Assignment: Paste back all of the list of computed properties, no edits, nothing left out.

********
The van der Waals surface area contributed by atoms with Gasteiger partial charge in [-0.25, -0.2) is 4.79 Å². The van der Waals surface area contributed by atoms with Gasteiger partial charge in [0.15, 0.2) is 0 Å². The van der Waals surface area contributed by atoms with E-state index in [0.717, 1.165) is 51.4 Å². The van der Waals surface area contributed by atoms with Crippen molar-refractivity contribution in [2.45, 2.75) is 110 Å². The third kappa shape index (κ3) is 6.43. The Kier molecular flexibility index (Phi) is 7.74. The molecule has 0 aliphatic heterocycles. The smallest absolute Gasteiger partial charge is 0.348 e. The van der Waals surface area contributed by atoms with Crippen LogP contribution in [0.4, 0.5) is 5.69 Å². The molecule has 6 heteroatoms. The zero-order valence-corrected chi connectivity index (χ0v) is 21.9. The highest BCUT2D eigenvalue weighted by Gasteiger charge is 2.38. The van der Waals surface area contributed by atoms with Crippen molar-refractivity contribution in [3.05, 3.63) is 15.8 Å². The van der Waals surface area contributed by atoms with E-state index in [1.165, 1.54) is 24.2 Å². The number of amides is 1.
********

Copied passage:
The van der Waals surface area contributed by atoms with Gasteiger partial charge in [-0.25, -0.2) is 4.79 Å². The van der Waals surface area contributed by atoms with Gasteiger partial charge in [0.15, 0.2) is 0 Å². The van der Waals surface area contributed by atoms with E-state index in [0.717, 1.165) is 51.4 Å². The van der Waals surface area contributed by atoms with Crippen molar-refractivity contribution in [2.45, 2.75) is 110 Å². The third kappa shape index (κ3) is 6.43. The Kier molecular flexibility index (Phi) is 7.74. The molecule has 0 aliphatic heterocycles. The smallest absolute Gasteiger partial charge is 0.348 e. The van der Waals surface area contributed by atoms with Crippen LogP contribution in [0.4, 0.5) is 5.69 Å². The molecule has 6 heteroatoms. The zero-order valence-corrected chi connectivity index (χ0v) is 21.9. The highest BCUT2D eigenvalue weighted by Gasteiger charge is 2.38. The van der Waals surface area contributed by atoms with Crippen molar-refractivity contribution in [3.05, 3.63) is 15.8 Å². The van der Waals surface area contributed by atoms with E-state index in [1.165, 1.54) is 24.2 Å². The number of amides is 1.